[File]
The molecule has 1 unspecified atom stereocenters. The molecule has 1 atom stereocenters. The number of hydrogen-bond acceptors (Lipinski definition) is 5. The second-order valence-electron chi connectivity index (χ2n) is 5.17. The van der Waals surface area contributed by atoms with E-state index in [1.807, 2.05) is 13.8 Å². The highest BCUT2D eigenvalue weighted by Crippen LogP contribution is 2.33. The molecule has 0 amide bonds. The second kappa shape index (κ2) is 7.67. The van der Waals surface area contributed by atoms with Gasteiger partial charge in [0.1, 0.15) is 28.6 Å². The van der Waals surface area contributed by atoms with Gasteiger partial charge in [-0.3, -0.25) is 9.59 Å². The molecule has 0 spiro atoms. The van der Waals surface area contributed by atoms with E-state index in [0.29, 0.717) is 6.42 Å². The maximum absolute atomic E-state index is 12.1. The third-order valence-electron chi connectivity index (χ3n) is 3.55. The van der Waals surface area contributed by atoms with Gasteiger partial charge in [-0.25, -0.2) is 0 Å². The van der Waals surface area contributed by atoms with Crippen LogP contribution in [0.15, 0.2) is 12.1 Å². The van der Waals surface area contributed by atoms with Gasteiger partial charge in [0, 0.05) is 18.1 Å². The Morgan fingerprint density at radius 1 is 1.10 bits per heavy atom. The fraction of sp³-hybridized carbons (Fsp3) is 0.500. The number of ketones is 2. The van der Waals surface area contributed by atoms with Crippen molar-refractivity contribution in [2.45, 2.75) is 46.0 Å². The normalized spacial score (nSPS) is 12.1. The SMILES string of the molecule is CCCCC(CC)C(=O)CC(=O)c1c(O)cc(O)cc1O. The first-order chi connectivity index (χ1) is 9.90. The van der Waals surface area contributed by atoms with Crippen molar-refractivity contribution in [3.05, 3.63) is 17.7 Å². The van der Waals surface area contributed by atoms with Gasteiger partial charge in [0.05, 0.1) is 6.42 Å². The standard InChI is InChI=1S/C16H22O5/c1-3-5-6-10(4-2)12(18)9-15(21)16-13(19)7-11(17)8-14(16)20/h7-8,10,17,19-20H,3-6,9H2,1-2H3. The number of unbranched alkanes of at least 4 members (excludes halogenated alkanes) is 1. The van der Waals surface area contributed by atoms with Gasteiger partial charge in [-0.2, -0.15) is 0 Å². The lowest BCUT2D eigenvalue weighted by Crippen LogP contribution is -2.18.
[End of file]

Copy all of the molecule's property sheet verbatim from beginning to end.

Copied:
The molecule has 1 unspecified atom stereocenters. The molecule has 1 atom stereocenters. The number of hydrogen-bond acceptors (Lipinski definition) is 5. The second-order valence-electron chi connectivity index (χ2n) is 5.17. The van der Waals surface area contributed by atoms with E-state index in [1.807, 2.05) is 13.8 Å². The highest BCUT2D eigenvalue weighted by Crippen LogP contribution is 2.33. The molecule has 0 amide bonds. The second kappa shape index (κ2) is 7.67. The van der Waals surface area contributed by atoms with Gasteiger partial charge in [0.1, 0.15) is 28.6 Å². The van der Waals surface area contributed by atoms with Gasteiger partial charge in [-0.3, -0.25) is 9.59 Å². The molecule has 0 spiro atoms. The van der Waals surface area contributed by atoms with E-state index in [0.29, 0.717) is 6.42 Å². The maximum absolute atomic E-state index is 12.1. The third-order valence-electron chi connectivity index (χ3n) is 3.55. The van der Waals surface area contributed by atoms with Gasteiger partial charge in [-0.25, -0.2) is 0 Å². The van der Waals surface area contributed by atoms with Crippen LogP contribution in [0.15, 0.2) is 12.1 Å². The van der Waals surface area contributed by atoms with Gasteiger partial charge in [0, 0.05) is 18.1 Å². The Morgan fingerprint density at radius 1 is 1.10 bits per heavy atom. The fraction of sp³-hybridized carbons (Fsp3) is 0.500. The number of ketones is 2. The van der Waals surface area contributed by atoms with Crippen molar-refractivity contribution in [2.45, 2.75) is 46.0 Å². The normalized spacial score (nSPS) is 12.1. The SMILES string of the molecule is CCCCC(CC)C(=O)CC(=O)c1c(O)cc(O)cc1O. The first-order chi connectivity index (χ1) is 9.90. The van der Waals surface area contributed by atoms with Crippen molar-refractivity contribution in [3.05, 3.63) is 17.7 Å². The van der Waals surface area contributed by atoms with Gasteiger partial charge in [0.05, 0.1) is 6.42 Å². The standard InChI is InChI=1S/C16H22O5/c1-3-5-6-10(4-2)12(18)9-15(21)16-13(19)7-11(17)8-14(16)20/h7-8,10,17,19-20H,3-6,9H2,1-2H3. The number of unbranched alkanes of at least 4 members (excludes halogenated alkanes) is 1. The van der Waals surface area contributed by atoms with Gasteiger partial charge in [-0.2, -0.15) is 0 Å². The lowest BCUT2D eigenvalue weighted by Crippen LogP contribution is -2.18.